"A box without hinges, key or lid; yet a golden treasure inside is hid."- J.R.R. Tolkien
The elderly, gentle minded professor Theocritus Lucius Westborough, a scholar whose expertise encompasses the Roman Empire, was the brainchild of mystery author Clyde B. Clason who produced ten detective novels during the mid 1930s-and early 40s.
Clason belongs to the Van Dine-Queen School of Detection and was clearly influenced by its members, from stories centering on collectors with private museums stuffed with artifacts from erstwhile civilizations (e.g. The Man from Tibet, 1939) to taking a murder tour in a business enterprise or institution like perfume manufactures (e.g. Poison Jasmine, 1940), but more importantly, they were cleverly crafted and minutely analyzed mysteries. Sad to say, Clason's insistency to hang on to that particular branch of crime fiction also meant that, once the sex and violence school of Mickey Spillane began to pick up momentum, he felt there was no longer a place for the cerebral detective of yesteryear and never wrote a follow-up to Green Shiver (1941) – which thus became Professor Westborough's last (recorded) case.
However, Clason left us with a small, but memorable, body of work and a notable one for connoisseurs of miracle problems, because more than half of them contain a variation on the impossible crime. Granted, they're not exactly spectacular illusions that are pulled off with the routine of a Las Vegas stage magician, but simple, workable (and convincing) gimmicks that are cogs in the machine of the overall plot. Clason is one of those writers you can get an overall enjoyment from: stories as intelligently written as they are plotted and populated with interesting characters that move around in specialized fields.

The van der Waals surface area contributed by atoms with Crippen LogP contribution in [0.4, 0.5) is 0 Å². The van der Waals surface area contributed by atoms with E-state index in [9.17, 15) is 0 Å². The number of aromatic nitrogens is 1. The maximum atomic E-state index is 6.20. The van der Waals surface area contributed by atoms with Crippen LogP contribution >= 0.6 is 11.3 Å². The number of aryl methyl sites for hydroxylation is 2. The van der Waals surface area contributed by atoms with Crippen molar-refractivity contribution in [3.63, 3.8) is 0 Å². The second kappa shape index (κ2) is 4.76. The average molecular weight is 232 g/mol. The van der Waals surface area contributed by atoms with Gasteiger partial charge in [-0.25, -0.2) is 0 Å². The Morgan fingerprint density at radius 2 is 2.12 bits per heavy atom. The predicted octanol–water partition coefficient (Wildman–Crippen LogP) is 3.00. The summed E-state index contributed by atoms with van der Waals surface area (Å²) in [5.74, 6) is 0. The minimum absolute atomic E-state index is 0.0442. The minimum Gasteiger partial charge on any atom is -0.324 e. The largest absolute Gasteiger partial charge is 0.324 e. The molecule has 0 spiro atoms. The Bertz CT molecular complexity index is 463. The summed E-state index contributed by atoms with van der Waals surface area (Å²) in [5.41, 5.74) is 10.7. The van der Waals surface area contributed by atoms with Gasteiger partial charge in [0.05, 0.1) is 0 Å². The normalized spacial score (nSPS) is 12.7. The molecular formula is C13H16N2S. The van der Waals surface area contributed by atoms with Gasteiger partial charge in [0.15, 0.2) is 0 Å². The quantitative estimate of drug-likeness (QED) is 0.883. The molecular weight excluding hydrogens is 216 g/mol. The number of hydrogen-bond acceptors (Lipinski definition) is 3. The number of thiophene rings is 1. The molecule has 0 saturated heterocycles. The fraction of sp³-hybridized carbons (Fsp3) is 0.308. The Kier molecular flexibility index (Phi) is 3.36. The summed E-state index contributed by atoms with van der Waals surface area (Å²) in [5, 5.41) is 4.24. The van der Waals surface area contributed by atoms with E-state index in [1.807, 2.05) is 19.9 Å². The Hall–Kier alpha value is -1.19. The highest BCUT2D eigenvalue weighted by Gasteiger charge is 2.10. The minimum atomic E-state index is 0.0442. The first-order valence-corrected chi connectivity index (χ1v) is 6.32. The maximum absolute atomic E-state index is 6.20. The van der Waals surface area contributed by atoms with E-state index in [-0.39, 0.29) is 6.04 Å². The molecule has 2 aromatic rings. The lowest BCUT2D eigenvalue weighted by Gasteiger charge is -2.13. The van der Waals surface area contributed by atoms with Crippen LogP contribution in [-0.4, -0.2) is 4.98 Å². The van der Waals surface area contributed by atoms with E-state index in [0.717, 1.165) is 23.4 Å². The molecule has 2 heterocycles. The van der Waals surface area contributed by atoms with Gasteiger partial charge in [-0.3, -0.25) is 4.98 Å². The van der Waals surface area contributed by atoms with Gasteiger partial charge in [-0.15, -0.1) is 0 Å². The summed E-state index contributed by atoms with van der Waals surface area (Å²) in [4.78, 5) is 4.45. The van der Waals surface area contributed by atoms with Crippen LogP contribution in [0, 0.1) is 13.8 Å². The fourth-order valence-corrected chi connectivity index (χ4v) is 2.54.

For his third outing, Blind Drifts (1937), Clason took a shot at explaining how someone could be hit with a bullet fired from a non-existent gun in front of seven witnesses in a mineshaft at a depth greater than the height of the Empire State Building and to do so he dispatches Westborough from Chicago to Colorado as one of the shareholders of the Virgin Queen Gold Mine – inherited from his late brother. Barely out of the plane, the mild-mannered professor is thrust into a feud between Mrs. Edmonds, major stockholder, and Jeff LaRue, owner of the neighboring Buenaventure Mine, who wants to lease the Virgin Queen. This also gives Clason an opportunity to illuminate his readers on the inner workings of a gold mining company.
As Westborough takes a few days to inform himself, he also looks into a local mystery that may have ties to his current predicament, a department store owner and a Virgin Queen director, George Villars, disappeared without a trace, but it's the ongoing dispute between Edmonds and LaRue that ends up providing the main puzzle for the mild-mannered professor. Instigated by the suspicious mind of Cornalue Edmonds, they descend into the belly of the Virgin Queen, where, inside one of the blind drifts and in front of a number of witnesses, Edmonds is felled with a bullet, severely injuring her, and a smoking gun fails to turn up in the subsequent search.
It's the side-puzzle of the dissolved gun that contributes the most satisfying portion of the overall solution, simple and therefore convincing, but the remainder of Westborough's problems, including a pair of successful murders, are marred by a convoluted explanation. I love ingenious, complexly woven plots that consist of multiple layers, but juggling with timetables and travel schedules just doesn't do it for me.
All in all, Blind Drifts is a solid, but not the highest rated, entry in this, altogether too short, series and will be appreciated by both fans of Westborough and puzzle-oriented mysteries.Clason's work is fairly obscure and older editions of his books come with a hefty price-tag attached to them, however, the Rue Morgue Press has reissued a seven of his ten books and Blind Drifts is their latest offering.